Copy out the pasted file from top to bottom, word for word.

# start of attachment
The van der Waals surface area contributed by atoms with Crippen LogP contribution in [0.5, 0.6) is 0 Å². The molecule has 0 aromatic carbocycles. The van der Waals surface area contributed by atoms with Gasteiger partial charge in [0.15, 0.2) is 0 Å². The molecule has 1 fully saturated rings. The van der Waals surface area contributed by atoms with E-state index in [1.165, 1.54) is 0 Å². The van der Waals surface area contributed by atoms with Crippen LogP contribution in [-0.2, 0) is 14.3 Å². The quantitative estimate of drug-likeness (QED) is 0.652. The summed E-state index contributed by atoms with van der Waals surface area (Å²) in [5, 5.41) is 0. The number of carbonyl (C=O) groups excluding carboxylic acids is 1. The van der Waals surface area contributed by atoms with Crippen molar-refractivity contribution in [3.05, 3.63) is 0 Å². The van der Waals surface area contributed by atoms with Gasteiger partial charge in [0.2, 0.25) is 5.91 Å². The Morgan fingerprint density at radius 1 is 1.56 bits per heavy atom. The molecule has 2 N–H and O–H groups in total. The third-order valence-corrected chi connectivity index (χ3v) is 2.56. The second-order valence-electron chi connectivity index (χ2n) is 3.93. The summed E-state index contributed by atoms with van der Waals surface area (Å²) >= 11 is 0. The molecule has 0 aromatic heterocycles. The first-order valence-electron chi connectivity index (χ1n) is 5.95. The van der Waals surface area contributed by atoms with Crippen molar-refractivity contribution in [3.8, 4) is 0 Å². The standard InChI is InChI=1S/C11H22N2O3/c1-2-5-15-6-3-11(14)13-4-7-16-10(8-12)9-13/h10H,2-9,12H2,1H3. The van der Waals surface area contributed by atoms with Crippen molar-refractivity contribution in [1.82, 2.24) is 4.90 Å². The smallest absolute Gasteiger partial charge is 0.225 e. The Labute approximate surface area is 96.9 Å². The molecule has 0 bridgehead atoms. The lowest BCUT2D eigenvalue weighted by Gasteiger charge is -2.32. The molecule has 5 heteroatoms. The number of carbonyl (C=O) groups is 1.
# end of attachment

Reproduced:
The van der Waals surface area contributed by atoms with Crippen LogP contribution in [0.5, 0.6) is 0 Å². The molecule has 0 aromatic carbocycles. The van der Waals surface area contributed by atoms with Gasteiger partial charge in [0.15, 0.2) is 0 Å². The molecule has 1 fully saturated rings. The van der Waals surface area contributed by atoms with E-state index in [1.165, 1.54) is 0 Å². The van der Waals surface area contributed by atoms with Crippen LogP contribution in [-0.2, 0) is 14.3 Å². The quantitative estimate of drug-likeness (QED) is 0.652. The summed E-state index contributed by atoms with van der Waals surface area (Å²) in [5, 5.41) is 0. The number of carbonyl (C=O) groups excluding carboxylic acids is 1. The van der Waals surface area contributed by atoms with Crippen molar-refractivity contribution in [3.05, 3.63) is 0 Å². The van der Waals surface area contributed by atoms with Gasteiger partial charge in [0.2, 0.25) is 5.91 Å². The Morgan fingerprint density at radius 1 is 1.56 bits per heavy atom. The molecule has 2 N–H and O–H groups in total. The third-order valence-corrected chi connectivity index (χ3v) is 2.56. The second-order valence-electron chi connectivity index (χ2n) is 3.93. The summed E-state index contributed by atoms with van der Waals surface area (Å²) >= 11 is 0. The molecule has 0 aromatic heterocycles. The first-order valence-electron chi connectivity index (χ1n) is 5.95. The van der Waals surface area contributed by atoms with Crippen molar-refractivity contribution in [3.8, 4) is 0 Å². The standard InChI is InChI=1S/C11H22N2O3/c1-2-5-15-6-3-11(14)13-4-7-16-10(8-12)9-13/h10H,2-9,12H2,1H3. The van der Waals surface area contributed by atoms with Crippen molar-refractivity contribution in [1.82, 2.24) is 4.90 Å². The smallest absolute Gasteiger partial charge is 0.225 e. The Labute approximate surface area is 96.9 Å². The molecule has 0 bridgehead atoms. The lowest BCUT2D eigenvalue weighted by Gasteiger charge is -2.32. The molecule has 5 heteroatoms. The number of carbonyl (C=O) groups is 1.